You can do that with this module, but you may need some additional circuit.
The SQW output of the DS3231 can be programmed to output an alarm (active low) when the internal time registers match a certain predefined value. You can use this alarm/SQW signal to power-up your beehive scale (arduino & Co.) e.g. with a single high-side transistor between the ...
Yes that is possible, see this project where they use a DS1307, a display and a PIC microcontroller to make a real time clock.
It should be fairly easy to change the code and make an output drive a relay to switch on/off your lights at certain times.
The Arduino isn't the only microcontroller platform. I fail to see the reason why you cannot use an Arduino ...
Yes you can. Either by creating a \$I^2C\$-Interface from scratch or by using a different microcontroller than a preconfigured arduino.
But judging from your question you probably won't be able to do either without a really prolonged learning phase. Think of 2 years intense study to build a hard coded bus interface from scratch or 1 year to get into μC ...
You are correct that a 555 is not the way to solve this problem. To do this with a microcontroller you need one with that has or interfaces with a real-time clock, some programming (and date and time programs are generally tricky) and some additional hardware to switch the light.
If you want to learn then you could look around at various developer systems ...
Lets analyse your configuration:
Referring to p79 of the datasheet this means
Sync=Disable harmless but ignored
... as Mike commented, if your FOSC is 4MHz then you're driving the timer with a 1MHz clock.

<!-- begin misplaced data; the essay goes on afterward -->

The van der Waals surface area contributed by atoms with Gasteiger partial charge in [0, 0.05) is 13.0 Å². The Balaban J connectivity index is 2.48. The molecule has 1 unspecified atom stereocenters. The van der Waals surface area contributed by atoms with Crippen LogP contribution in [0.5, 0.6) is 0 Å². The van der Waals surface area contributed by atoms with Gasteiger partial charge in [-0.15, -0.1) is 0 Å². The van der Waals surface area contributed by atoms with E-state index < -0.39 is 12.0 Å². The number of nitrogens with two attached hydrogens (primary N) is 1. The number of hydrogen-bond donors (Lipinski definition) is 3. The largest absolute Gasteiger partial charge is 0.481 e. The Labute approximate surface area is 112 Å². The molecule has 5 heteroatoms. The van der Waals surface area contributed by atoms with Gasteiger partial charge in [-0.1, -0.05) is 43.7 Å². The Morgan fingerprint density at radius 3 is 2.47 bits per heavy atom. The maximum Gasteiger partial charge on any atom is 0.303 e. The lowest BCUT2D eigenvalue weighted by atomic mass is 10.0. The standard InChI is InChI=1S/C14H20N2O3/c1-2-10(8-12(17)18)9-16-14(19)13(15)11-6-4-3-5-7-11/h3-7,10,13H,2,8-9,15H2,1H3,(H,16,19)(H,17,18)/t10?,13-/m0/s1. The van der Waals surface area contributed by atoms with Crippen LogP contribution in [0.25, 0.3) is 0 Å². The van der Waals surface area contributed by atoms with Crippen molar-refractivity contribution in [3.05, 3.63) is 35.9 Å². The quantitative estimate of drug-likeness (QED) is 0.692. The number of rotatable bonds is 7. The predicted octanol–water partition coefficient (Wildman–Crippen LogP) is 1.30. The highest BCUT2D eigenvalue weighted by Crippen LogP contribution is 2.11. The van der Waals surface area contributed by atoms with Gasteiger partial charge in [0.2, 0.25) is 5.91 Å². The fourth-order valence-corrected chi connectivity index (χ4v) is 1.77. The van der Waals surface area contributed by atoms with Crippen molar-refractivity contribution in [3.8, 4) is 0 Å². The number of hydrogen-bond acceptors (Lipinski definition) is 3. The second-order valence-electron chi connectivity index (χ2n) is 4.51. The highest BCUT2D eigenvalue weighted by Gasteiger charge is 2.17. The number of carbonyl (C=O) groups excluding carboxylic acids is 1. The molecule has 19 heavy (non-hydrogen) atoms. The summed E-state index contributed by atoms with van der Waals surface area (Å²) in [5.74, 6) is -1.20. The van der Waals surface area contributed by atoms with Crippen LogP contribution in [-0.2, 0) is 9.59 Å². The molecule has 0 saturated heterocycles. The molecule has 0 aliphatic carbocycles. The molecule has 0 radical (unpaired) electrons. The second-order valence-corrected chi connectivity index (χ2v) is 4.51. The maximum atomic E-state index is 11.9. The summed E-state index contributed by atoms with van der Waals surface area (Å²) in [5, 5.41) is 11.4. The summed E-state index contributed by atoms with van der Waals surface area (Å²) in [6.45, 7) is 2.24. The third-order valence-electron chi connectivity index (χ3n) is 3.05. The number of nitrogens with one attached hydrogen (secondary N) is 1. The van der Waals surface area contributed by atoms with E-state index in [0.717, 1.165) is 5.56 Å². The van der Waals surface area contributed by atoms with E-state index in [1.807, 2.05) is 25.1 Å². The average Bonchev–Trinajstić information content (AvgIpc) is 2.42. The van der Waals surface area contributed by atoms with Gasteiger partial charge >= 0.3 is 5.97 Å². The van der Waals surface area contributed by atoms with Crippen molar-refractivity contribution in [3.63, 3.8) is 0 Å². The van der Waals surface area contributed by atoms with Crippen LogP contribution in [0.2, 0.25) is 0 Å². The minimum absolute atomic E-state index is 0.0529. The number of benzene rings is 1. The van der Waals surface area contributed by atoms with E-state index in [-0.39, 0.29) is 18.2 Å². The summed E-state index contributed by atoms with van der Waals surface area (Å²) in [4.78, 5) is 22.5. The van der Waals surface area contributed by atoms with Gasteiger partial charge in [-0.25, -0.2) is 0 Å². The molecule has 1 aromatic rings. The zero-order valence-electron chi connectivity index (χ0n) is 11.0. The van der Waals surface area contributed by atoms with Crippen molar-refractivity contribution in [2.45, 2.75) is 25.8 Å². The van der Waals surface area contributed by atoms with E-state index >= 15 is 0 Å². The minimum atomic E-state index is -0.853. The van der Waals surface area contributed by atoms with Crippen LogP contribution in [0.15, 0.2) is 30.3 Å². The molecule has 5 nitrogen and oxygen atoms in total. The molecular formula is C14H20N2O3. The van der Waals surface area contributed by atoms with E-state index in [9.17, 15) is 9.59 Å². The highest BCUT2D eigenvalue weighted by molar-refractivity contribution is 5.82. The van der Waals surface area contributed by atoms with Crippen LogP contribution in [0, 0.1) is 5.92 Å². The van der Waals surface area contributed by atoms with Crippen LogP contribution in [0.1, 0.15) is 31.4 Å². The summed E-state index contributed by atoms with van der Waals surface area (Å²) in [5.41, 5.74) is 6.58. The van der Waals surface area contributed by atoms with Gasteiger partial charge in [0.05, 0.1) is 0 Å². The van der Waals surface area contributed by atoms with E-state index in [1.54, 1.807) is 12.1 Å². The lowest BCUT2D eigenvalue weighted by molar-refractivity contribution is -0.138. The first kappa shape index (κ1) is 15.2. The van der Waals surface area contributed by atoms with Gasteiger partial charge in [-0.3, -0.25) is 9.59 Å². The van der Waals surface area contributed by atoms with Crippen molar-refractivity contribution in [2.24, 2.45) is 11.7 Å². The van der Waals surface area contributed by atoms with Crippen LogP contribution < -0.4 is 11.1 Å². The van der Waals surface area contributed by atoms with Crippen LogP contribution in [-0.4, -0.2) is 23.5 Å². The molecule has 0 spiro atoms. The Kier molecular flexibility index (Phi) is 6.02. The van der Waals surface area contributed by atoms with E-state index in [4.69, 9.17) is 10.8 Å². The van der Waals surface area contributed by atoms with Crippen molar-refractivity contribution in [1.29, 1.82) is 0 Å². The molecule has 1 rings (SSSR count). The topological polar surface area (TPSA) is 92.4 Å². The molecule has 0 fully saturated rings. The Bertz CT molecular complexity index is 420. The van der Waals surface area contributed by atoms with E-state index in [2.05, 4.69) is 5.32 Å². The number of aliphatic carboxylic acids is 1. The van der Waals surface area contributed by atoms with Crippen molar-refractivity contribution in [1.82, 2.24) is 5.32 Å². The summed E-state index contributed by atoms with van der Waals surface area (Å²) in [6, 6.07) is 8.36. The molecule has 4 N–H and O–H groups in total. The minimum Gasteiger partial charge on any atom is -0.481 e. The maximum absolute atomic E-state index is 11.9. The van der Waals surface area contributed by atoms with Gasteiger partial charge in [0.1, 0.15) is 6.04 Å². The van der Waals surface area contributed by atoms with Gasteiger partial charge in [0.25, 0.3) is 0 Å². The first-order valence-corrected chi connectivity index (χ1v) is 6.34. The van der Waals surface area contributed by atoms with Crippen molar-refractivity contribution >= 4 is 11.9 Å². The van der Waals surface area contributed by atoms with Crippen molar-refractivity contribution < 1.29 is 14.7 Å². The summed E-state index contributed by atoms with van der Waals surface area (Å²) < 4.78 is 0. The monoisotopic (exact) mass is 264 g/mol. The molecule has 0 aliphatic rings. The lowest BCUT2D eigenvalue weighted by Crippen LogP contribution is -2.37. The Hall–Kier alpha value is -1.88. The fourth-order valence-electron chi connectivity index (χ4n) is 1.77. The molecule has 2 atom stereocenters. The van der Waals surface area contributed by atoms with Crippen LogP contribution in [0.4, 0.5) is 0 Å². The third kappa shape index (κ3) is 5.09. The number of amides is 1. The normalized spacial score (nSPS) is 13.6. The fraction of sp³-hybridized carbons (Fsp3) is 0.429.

Your formula could do with some more brackets:
You want ...
Just in case anybody tries to follow AN3109, here is what I did wrong:
forgot to configure TIM1 clock source as TIM_CLOCKSOURCE_INTERNAL;
did not enable TIM1 update interrupt in NVIC (it is not necessary for IDLE detection but required for this test);
In the end everything works as expected. Well... I'd expect HAL to support HW IDLE flag but that is ...
A valid DONE input is a signal rising from low to high. Tie the DONE pin to ground via 10k resistor.
You also have to make sure the MCU pins are never configured to drive high if at all there is a connection from MCU output to the DONE pin.
The DONE pulse width has to be a minimum of 100ns still. To be considered as valid input (from the datasheet). ...
It will help to explain what you want to drive with it because maybe it is not required the way you want it, maybe you don't need it. The 555-timer is also vague because you are using a MCU that can provide a pulse on interrupt, it could be possible your way of thinking isn't correct to achieve a solution. A (perfect) sinus output is impossible with such ...